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Posts Tagged ‘Mount St. Helens’

This is an expanded version of the review of Eruption: The Untold Story of Mount St. Helens, by Steve Olson, which first appeared in the April-May 2017 issue of American Scientist. 

When I visit environmental history–related locations, I typically bring back two reminders of the trip: photographs I’ve taken and rocks I’ve collected from the sites. When I returned from a trip to Wallace, Idaho, in 2009—a small, picturesque town located in the state’s panhandle and surrounded by national forests—I came home with rocks and a small vial of volcanic ash from Mount St. Helens.

The vial measures about 1.75″ in length but contains a great deal of information and memory.

The rocks came from outside the abandoned mine where, in 1910, Forest Service ranger Ed Pulaski and his men rode out one of the most famous wildfires in American history. Known as “the Big Burn,” the conflagration consumed 3 million acres in about 36 hours. Burning embers and ash fell upon Wallace, and fire consumed about half the town. The fire transformed the U.S. Forest Service, then only five years old; the lessons agency leadership drew from it—that more men, money, and material could prevent and possibly remove fire from the landscape—eventually became policy. The agency’s decision to fight and extinguish all wildfires, known as the “10 a.m. policy,” is one America is still dealing with because of the ecological impact removing fire from the landscape for half a century has had.

Seventy years later, another famous natural disaster coated the town in ash when Mount St. Helens, which sits in the middle of the Gifford Pinchot National Forest in southeastern Washington, erupted, sending some of its content miles into the air and drifting east towards Wallace and beyond. The vial I brought back contains some of that ash. The tiny container is a reminder that this disaster, too, transformed the Forest Service. It also transformed the U.S. Geological Survey.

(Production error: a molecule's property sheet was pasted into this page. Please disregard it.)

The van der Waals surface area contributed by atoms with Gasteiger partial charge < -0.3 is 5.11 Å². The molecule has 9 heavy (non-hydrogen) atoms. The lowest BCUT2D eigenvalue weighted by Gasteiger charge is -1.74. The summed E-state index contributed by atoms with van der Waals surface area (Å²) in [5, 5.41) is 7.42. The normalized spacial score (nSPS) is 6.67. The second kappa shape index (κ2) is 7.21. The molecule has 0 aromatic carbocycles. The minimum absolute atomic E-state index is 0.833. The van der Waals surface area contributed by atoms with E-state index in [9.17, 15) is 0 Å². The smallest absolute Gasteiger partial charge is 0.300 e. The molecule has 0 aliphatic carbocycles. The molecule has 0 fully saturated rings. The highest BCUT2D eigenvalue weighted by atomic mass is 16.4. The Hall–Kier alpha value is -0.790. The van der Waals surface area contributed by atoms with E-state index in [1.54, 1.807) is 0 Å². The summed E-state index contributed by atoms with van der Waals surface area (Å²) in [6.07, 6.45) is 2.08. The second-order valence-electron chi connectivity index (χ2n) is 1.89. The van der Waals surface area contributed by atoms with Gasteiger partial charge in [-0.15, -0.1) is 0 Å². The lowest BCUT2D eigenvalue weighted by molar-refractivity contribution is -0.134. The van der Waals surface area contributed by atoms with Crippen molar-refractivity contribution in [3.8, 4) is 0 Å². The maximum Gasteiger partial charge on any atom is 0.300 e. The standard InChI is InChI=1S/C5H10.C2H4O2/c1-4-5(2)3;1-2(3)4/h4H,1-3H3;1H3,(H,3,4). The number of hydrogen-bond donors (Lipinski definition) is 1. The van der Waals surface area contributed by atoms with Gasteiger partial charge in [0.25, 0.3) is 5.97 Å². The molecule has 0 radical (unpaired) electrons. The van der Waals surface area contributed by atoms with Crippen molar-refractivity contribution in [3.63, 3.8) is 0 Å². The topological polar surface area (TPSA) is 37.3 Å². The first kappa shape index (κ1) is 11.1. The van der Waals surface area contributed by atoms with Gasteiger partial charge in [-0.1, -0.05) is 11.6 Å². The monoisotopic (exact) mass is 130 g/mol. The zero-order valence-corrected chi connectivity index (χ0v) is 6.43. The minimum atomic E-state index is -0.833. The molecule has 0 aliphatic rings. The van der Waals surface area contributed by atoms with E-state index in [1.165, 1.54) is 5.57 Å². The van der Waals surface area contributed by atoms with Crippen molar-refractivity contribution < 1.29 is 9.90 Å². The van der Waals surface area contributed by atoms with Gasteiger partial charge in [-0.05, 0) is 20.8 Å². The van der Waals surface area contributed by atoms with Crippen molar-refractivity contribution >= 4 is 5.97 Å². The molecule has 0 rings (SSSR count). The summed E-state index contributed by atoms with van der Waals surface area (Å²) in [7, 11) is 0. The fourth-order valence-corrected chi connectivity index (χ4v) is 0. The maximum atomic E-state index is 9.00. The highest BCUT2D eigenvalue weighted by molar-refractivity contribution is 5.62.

The transformation began on March 20, 1980. After 123 years of dormancy, Mount St. Helens woke up. Seismometers had detected a 4.0 earthquake about a mile below the surface of the volcano, which is located in the Gifford Pinchot National Forest in southwestern Washington. In the days immediately following, more quakes were recorded, as many as 40 an hour. These weren’t aftershocks—it was a volcanic swarm. Business owners, loggers, and the media demanded to know when the volcano was going to blow. As Seattle-based journalist Steve Olson discusses in his book Eruption: The Untold Story of Mount St. Helens (W.W. Norton, 2016), there was no easy answer: The science wasn’t there yet. But as Olson demonstrates, the lack of clear scientific guidance and an absence of straightforward jurisdictional relationships fostered government inaction at all levels, with disastrous results. Given recent seismic activity around Mount St. Helens (earthquake swarms were recorded in June and November of 2016, although these gave no indication of imminent danger), revisiting the events of 1980 seems especially timely.